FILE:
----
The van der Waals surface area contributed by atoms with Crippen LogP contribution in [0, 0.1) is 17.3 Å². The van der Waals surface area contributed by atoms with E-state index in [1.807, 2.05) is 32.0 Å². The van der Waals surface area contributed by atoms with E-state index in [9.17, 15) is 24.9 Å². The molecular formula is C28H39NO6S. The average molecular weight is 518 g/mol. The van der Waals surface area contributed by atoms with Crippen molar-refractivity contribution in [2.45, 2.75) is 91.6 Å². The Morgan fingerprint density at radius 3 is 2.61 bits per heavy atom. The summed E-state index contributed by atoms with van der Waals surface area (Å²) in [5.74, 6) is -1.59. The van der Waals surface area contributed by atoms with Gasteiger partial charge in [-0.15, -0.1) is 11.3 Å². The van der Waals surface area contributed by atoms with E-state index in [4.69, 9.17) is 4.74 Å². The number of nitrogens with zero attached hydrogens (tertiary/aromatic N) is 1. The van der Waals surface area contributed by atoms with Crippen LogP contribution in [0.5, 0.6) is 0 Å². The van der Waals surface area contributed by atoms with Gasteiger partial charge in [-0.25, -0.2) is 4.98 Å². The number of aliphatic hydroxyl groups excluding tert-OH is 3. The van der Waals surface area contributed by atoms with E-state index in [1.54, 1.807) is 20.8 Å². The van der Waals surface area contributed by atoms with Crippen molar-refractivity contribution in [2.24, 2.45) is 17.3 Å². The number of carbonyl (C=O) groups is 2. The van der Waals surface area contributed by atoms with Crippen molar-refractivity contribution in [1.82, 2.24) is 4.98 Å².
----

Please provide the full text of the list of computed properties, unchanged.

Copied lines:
The van der Waals surface area contributed by atoms with Crippen LogP contribution in [0, 0.1) is 17.3 Å². The van der Waals surface area contributed by atoms with E-state index in [1.807, 2.05) is 32.0 Å². The van der Waals surface area contributed by atoms with E-state index in [9.17, 15) is 24.9 Å². The molecular formula is C28H39NO6S. The average molecular weight is 518 g/mol. The van der Waals surface area contributed by atoms with Crippen molar-refractivity contribution in [2.45, 2.75) is 91.6 Å². The Morgan fingerprint density at radius 3 is 2.61 bits per heavy atom. The summed E-state index contributed by atoms with van der Waals surface area (Å²) in [5.74, 6) is -1.59. The van der Waals surface area contributed by atoms with Gasteiger partial charge in [-0.15, -0.1) is 11.3 Å². The van der Waals surface area contributed by atoms with E-state index in [4.69, 9.17) is 4.74 Å². The number of nitrogens with zero attached hydrogens (tertiary/aromatic N) is 1. The van der Waals surface area contributed by atoms with Crippen LogP contribution in [0.5, 0.6) is 0 Å². The van der Waals surface area contributed by atoms with Gasteiger partial charge in [-0.25, -0.2) is 4.98 Å². The number of aliphatic hydroxyl groups excluding tert-OH is 3. The van der Waals surface area contributed by atoms with E-state index in [1.54, 1.807) is 20.8 Å². The van der Waals surface area contributed by atoms with Crippen molar-refractivity contribution in [2.24, 2.45) is 17.3 Å². The number of carbonyl (C=O) groups is 2. The van der Waals surface area contributed by atoms with Crippen molar-refractivity contribution in [1.82, 2.24) is 4.98 Å².